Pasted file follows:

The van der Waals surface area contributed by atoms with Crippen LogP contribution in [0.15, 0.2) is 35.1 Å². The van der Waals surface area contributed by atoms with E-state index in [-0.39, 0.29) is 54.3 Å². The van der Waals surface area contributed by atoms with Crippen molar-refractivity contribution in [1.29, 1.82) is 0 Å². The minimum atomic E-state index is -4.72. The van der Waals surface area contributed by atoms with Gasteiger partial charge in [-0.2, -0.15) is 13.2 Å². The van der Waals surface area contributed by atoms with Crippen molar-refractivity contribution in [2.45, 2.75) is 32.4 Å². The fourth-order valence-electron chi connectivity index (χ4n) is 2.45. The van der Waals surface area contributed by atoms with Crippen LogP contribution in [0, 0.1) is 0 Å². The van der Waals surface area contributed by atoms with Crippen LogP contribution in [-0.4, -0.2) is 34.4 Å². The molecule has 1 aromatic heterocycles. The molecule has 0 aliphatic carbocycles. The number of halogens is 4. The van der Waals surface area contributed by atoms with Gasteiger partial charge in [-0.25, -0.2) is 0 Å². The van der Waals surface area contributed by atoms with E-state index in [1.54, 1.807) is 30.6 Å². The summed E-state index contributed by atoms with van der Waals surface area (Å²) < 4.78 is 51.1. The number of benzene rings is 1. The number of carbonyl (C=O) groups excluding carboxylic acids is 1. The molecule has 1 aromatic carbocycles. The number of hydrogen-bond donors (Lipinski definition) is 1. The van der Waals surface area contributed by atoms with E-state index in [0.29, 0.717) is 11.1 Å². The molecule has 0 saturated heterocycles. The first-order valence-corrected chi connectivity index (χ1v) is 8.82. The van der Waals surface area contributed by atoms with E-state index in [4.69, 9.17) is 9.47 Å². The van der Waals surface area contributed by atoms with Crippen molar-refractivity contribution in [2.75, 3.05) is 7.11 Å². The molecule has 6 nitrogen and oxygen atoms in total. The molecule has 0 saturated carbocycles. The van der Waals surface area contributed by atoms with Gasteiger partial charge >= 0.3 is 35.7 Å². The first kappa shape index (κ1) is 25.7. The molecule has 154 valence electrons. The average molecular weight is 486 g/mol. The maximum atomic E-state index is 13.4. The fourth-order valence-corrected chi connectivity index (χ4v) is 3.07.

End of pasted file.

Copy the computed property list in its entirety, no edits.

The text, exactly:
The van der Waals surface area contributed by atoms with Crippen LogP contribution in [0.15, 0.2) is 35.1 Å². The van der Waals surface area contributed by atoms with E-state index in [-0.39, 0.29) is 54.3 Å². The van der Waals surface area contributed by atoms with Crippen molar-refractivity contribution in [1.29, 1.82) is 0 Å². The minimum atomic E-state index is -4.72. The van der Waals surface area contributed by atoms with Gasteiger partial charge in [-0.2, -0.15) is 13.2 Å². The van der Waals surface area contributed by atoms with Crippen molar-refractivity contribution in [2.45, 2.75) is 32.4 Å². The fourth-order valence-electron chi connectivity index (χ4n) is 2.45. The van der Waals surface area contributed by atoms with Crippen LogP contribution in [0, 0.1) is 0 Å². The van der Waals surface area contributed by atoms with Crippen LogP contribution in [-0.4, -0.2) is 34.4 Å². The molecule has 1 aromatic heterocycles. The molecule has 0 aliphatic carbocycles. The number of halogens is 4. The van der Waals surface area contributed by atoms with Gasteiger partial charge in [-0.25, -0.2) is 0 Å². The van der Waals surface area contributed by atoms with E-state index in [1.54, 1.807) is 30.6 Å². The summed E-state index contributed by atoms with van der Waals surface area (Å²) < 4.78 is 51.1. The number of benzene rings is 1. The number of carbonyl (C=O) groups excluding carboxylic acids is 1. The molecule has 1 aromatic carbocycles. The number of hydrogen-bond donors (Lipinski definition) is 1. The van der Waals surface area contributed by atoms with E-state index in [0.29, 0.717) is 11.1 Å². The molecule has 0 saturated heterocycles. The first-order valence-corrected chi connectivity index (χ1v) is 8.82. The van der Waals surface area contributed by atoms with E-state index in [4.69, 9.17) is 9.47 Å². The van der Waals surface area contributed by atoms with Crippen molar-refractivity contribution in [2.75, 3.05) is 7.11 Å². The molecule has 6 nitrogen and oxygen atoms in total. The molecule has 0 saturated carbocycles. The van der Waals surface area contributed by atoms with Gasteiger partial charge >= 0.3 is 35.7 Å². The first kappa shape index (κ1) is 25.7. The molecule has 154 valence electrons. The average molecular weight is 486 g/mol. The maximum atomic E-state index is 13.4. The fourth-order valence-corrected chi connectivity index (χ4v) is 3.07.